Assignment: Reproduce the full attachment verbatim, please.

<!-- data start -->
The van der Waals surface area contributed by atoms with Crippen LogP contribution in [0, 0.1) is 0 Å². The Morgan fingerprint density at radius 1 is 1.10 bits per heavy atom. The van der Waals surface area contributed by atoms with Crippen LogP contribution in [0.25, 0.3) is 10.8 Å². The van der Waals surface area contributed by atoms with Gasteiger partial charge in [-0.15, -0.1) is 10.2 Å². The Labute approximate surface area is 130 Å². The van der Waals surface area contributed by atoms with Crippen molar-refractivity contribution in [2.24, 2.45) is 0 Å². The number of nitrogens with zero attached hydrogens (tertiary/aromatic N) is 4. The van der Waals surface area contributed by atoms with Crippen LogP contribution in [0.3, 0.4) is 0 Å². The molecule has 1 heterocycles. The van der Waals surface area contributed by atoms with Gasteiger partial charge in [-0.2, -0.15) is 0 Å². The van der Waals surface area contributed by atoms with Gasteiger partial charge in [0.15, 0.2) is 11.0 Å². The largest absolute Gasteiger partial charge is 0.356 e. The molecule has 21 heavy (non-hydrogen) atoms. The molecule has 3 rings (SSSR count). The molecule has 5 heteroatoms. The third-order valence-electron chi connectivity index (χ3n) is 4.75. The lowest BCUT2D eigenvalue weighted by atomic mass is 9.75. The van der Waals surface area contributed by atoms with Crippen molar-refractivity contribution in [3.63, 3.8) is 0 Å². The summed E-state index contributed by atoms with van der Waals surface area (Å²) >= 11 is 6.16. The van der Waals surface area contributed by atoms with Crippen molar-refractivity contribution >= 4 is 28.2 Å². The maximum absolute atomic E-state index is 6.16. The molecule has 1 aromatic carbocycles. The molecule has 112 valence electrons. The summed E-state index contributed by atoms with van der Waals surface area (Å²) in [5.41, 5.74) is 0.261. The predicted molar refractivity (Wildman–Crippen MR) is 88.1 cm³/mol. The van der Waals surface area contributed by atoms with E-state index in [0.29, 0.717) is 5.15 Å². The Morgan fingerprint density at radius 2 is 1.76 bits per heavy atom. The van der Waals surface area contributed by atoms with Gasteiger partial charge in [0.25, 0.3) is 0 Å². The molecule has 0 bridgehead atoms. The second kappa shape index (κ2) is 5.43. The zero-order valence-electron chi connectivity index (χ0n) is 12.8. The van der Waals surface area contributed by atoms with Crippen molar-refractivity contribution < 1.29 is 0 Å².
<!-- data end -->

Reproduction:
The van der Waals surface area contributed by atoms with Crippen LogP contribution in [0, 0.1) is 0 Å². The Morgan fingerprint density at radius 1 is 1.10 bits per heavy atom. The van der Waals surface area contributed by atoms with Crippen LogP contribution in [0.25, 0.3) is 10.8 Å². The van der Waals surface area contributed by atoms with Gasteiger partial charge in [-0.15, -0.1) is 10.2 Å². The Labute approximate surface area is 130 Å². The van der Waals surface area contributed by atoms with Crippen molar-refractivity contribution in [2.24, 2.45) is 0 Å². The number of nitrogens with zero attached hydrogens (tertiary/aromatic N) is 4. The van der Waals surface area contributed by atoms with Crippen LogP contribution in [0.3, 0.4) is 0 Å². The molecule has 1 heterocycles. The van der Waals surface area contributed by atoms with Gasteiger partial charge in [-0.2, -0.15) is 0 Å². The van der Waals surface area contributed by atoms with Gasteiger partial charge in [0.15, 0.2) is 11.0 Å². The largest absolute Gasteiger partial charge is 0.356 e. The molecule has 21 heavy (non-hydrogen) atoms. The molecule has 3 rings (SSSR count). The molecule has 5 heteroatoms. The third-order valence-electron chi connectivity index (χ3n) is 4.75. The lowest BCUT2D eigenvalue weighted by atomic mass is 9.75. The van der Waals surface area contributed by atoms with Crippen molar-refractivity contribution in [3.63, 3.8) is 0 Å². The summed E-state index contributed by atoms with van der Waals surface area (Å²) >= 11 is 6.16. The van der Waals surface area contributed by atoms with Crippen molar-refractivity contribution >= 4 is 28.2 Å². The maximum absolute atomic E-state index is 6.16. The molecule has 1 aromatic carbocycles. The molecule has 112 valence electrons. The summed E-state index contributed by atoms with van der Waals surface area (Å²) in [5.41, 5.74) is 0.261. The predicted molar refractivity (Wildman–Crippen MR) is 88.1 cm³/mol. The van der Waals surface area contributed by atoms with E-state index in [0.29, 0.717) is 5.15 Å². The Morgan fingerprint density at radius 2 is 1.76 bits per heavy atom. The van der Waals surface area contributed by atoms with Gasteiger partial charge in [0.25, 0.3) is 0 Å². The molecule has 0 bridgehead atoms. The second kappa shape index (κ2) is 5.43. The zero-order valence-electron chi connectivity index (χ0n) is 12.8. The van der Waals surface area contributed by atoms with Crippen molar-refractivity contribution < 1.29 is 0 Å².